I. As far back as the history of Israel can be traced, gold and silver were used as standards of value and mediums of exchange, and, as the Egyptian tribute-lists show, they were thus employed in Canaan even before the Israelites inhabited it. The general use of the word “kesef,” meaning “silver,” to designate money shows that silver was the prevailing medium of exchange. Up to the time of the Exile, and even later, the metals were not coined, but were weighed (Exodus 22:16; 2 Samuel 18:12; 1 Kings 20:39; see Numismatics). The scales and weights were carried about with the precious metal in a bag attached to the girdle (Deuteronomy 25:13 et seq.; Isaiah 46:6; Proverbs 16:11). An adulteration or debasement of the value of the precious metals by means of certain alloys seems not to have occurred; at least the practise was not given any thought, and warnings are uttered only against false measures (Deut. l.c.; Leviticus 19:36).To disprove the opinion that during the whole period before the Exile coined money was unknown—that is, money under state control in regard to weight, purity, etc.—the passage in 1 Samuel 9:8 is cited. Here it is related that Saul’s slave gave him the fourth part of a shekel of silver, which he had with him. The conclusion, however, that this is a reference to coined money is too hasty. The only inference to be drawn is that at the time when the author of 1 Samuel 9 lived silver pieces of a certain weight may have existed and that they were cast into certain shapes known to every one, in order to obviate the necessity of weighing them at eachtransaction. Perhaps the name for “talent” (“kikkar” = “ring”) is derived from such forms, since Egyptian documents show that it was quite usual to cast the metals into such rings or into bars. These forms were not found among the Assyrians, who, however, used wedge-shaped pieces of gold, which are mentioned in Joshua 7:21.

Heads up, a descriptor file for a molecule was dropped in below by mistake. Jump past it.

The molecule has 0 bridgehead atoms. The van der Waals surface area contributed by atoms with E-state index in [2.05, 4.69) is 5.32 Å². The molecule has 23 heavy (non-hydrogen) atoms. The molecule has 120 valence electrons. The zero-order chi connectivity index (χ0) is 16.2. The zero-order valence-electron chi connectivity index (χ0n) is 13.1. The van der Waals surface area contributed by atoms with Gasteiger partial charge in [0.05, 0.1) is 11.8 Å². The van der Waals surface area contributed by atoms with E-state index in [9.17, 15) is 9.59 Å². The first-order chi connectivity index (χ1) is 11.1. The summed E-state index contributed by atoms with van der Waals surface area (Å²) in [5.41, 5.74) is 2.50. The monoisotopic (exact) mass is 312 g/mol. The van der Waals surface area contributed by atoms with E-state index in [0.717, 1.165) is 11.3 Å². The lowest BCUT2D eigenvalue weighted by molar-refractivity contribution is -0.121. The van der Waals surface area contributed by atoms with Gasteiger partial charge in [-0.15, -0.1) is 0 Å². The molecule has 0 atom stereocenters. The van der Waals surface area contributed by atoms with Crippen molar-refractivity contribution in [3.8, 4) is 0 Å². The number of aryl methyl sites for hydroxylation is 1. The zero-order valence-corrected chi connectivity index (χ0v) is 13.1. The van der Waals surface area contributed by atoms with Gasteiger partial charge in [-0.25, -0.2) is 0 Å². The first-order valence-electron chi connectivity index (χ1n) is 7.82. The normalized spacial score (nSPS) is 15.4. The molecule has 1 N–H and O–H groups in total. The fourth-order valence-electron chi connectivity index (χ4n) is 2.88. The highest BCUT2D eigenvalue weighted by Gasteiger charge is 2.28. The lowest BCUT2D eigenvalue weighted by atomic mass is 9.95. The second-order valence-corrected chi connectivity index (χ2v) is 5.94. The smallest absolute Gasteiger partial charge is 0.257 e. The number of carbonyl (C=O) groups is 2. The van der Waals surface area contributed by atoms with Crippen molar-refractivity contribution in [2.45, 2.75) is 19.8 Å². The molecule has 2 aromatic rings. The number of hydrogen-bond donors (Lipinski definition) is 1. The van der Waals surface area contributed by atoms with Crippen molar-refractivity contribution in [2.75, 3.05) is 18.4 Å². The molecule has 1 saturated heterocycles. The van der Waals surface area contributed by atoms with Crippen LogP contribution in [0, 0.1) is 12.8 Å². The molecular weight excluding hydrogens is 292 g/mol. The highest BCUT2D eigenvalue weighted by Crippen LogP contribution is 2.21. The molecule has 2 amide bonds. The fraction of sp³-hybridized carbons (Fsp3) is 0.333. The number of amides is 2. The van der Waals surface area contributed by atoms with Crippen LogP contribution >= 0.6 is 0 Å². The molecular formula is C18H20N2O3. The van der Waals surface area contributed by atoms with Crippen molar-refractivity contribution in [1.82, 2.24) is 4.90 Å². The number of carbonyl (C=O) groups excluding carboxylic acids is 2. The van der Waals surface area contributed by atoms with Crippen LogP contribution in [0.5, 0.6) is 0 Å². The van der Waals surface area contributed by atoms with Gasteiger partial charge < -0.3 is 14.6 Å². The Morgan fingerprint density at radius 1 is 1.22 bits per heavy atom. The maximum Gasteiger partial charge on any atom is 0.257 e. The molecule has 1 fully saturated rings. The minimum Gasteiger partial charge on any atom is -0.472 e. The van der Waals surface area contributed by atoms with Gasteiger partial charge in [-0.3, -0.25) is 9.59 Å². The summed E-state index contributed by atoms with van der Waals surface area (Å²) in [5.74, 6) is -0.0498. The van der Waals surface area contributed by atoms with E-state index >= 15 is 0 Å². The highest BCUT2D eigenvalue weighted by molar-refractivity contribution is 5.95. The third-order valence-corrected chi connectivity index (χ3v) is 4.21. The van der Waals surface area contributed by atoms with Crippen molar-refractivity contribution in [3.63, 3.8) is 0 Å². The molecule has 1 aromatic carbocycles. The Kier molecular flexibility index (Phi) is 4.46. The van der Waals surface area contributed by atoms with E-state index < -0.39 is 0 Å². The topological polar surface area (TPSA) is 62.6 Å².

For money, as for weight, the shekel was the standard unit, the pieces of metal being either fractions or multiples of the shekel. The struggle between the Egyptian decimal system and the sexagesimal method of the Babylonians first made itself felt in regard to weights of gold and silver. The Phenicians were probably the mediators; and a mina of 50 shekels was established as a standard. According to certain indications, the relative value of gold to silver was as 10 to 1. Later, in consequence of the great increase in the supply of silver, the relative value was as 40 to 3. This may, perhaps, have affected the possibility of introducing the sexagesimal system.

The gold shekel originally weighed 1/60 of a mina. The silver shekel, to have had an equal value, must have weighed 40/3 x 1/60 = 2/9 of a mina. As this would have been impracticable for use, it was decided to make a smaller piece, one more suitable for circulation. Two methods presented themselves: (1) either the silver equivalent of the gold shekel could be divided into ten parts in which case a silver shekel of 2/90 = 1/45 of a shekel of weight would result; or (2) the silver equivalent could be divided into fifteen parts, in which case a silver shekel would weigh 2/135 of a mina.

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Author: Jewish Encyclopedia

Keywords: Money

Source: Isidore Singer (editor), The Jewish Encyclopedia (12 Volumes), (1906).

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